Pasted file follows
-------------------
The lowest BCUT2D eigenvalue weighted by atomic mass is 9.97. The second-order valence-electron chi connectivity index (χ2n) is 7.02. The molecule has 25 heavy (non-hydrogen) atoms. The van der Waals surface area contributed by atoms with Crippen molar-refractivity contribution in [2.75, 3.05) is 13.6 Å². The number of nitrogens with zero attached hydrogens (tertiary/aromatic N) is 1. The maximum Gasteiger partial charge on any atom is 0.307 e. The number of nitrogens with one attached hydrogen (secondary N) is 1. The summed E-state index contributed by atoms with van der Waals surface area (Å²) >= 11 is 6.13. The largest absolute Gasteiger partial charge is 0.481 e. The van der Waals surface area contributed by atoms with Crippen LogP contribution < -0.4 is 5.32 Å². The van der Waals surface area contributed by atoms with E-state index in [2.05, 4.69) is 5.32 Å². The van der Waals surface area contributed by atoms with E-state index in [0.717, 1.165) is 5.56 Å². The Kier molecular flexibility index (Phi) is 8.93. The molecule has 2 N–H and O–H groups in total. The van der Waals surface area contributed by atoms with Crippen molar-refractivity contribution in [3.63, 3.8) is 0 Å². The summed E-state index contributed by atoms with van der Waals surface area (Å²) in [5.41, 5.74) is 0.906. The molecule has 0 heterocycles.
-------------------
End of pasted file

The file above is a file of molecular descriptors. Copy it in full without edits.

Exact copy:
The lowest BCUT2D eigenvalue weighted by atomic mass is 9.97. The second-order valence-electron chi connectivity index (χ2n) is 7.02. The molecule has 25 heavy (non-hydrogen) atoms. The van der Waals surface area contributed by atoms with Crippen molar-refractivity contribution in [2.75, 3.05) is 13.6 Å². The number of nitrogens with zero attached hydrogens (tertiary/aromatic N) is 1. The maximum Gasteiger partial charge on any atom is 0.307 e. The number of nitrogens with one attached hydrogen (secondary N) is 1. The summed E-state index contributed by atoms with van der Waals surface area (Å²) >= 11 is 6.13. The largest absolute Gasteiger partial charge is 0.481 e. The van der Waals surface area contributed by atoms with Crippen LogP contribution < -0.4 is 5.32 Å². The van der Waals surface area contributed by atoms with E-state index in [2.05, 4.69) is 5.32 Å². The van der Waals surface area contributed by atoms with E-state index in [0.717, 1.165) is 5.56 Å². The Kier molecular flexibility index (Phi) is 8.93. The molecule has 2 N–H and O–H groups in total. The van der Waals surface area contributed by atoms with Crippen molar-refractivity contribution in [3.63, 3.8) is 0 Å². The summed E-state index contributed by atoms with van der Waals surface area (Å²) in [5.41, 5.74) is 0.906. The molecule has 0 heterocycles.